By: Philip Howard, Research Director - Data Management, Bloor Research
Published: 20th December 2012
Copyright Bloor Research © 2012
For my Christmas Jollity this year I thought I would address the question of whether IMS is a NoSQL database. And, for that matter, whether the same applies to IDMS and Adabas.
In order to answer this question we have to ask what the definition of a NoSQL database is? According to Wikipedia "in computing, NoSQL (commonly interpreted as "not only SQL") is a broad class of database management systems identified by non-adherence to the widely used relational database management system model." Well, if that's the definition then IMS definitely is a NoSQL database.
It goes on to say that "NoSQL databases are not built primarily on tables, and generally do not use SQL for data manipulation." Well, IMS is not built on tables and you don't generally use SQL to access it.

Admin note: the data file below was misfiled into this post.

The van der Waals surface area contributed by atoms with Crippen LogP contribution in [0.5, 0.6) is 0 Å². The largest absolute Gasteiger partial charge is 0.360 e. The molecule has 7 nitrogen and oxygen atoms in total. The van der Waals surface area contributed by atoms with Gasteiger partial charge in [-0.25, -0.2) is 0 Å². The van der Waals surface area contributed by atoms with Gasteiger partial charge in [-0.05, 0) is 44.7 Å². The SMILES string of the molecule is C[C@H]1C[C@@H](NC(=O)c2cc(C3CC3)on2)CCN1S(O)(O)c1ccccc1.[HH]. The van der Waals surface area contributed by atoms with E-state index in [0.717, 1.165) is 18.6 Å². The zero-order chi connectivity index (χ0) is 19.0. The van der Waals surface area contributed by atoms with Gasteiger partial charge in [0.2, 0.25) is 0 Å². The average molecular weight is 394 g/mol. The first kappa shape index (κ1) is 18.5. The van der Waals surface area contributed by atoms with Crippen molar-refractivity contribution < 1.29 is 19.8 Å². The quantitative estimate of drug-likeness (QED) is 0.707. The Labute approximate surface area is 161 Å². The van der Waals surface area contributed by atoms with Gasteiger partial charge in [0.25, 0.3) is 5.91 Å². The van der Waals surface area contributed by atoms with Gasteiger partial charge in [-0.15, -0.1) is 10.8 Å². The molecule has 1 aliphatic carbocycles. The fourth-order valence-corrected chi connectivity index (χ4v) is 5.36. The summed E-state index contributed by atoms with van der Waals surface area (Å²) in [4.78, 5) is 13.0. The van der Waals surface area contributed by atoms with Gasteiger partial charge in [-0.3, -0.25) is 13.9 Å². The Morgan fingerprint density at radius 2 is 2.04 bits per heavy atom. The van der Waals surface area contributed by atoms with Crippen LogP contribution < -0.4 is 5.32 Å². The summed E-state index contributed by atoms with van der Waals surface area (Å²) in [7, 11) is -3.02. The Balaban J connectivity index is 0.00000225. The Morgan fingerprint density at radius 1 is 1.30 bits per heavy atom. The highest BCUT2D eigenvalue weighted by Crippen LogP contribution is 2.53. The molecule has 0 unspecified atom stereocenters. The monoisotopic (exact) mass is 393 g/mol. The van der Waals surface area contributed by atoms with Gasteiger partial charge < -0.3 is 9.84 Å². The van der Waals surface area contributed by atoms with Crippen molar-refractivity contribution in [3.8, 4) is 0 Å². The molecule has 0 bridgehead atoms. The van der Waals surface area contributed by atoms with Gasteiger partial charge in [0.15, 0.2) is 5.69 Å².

Further, "NoSQL database systems are often highly optimized for retrieval and appending operations and often offer little functionality beyond record storage (e.g. key-value stores). The reduced run-time flexibility compared to full SQL systems is compensated by marked gains in scalability and performance for certain data models". Clearly, IMS is not optimised as described - it is optimised for transaction processing - but note the "often", which implies not always and the "certain data models" which implies the same thing. Not all of what we might normally think of as NoSQL databases follow this description and thus this cannot be part of any definition.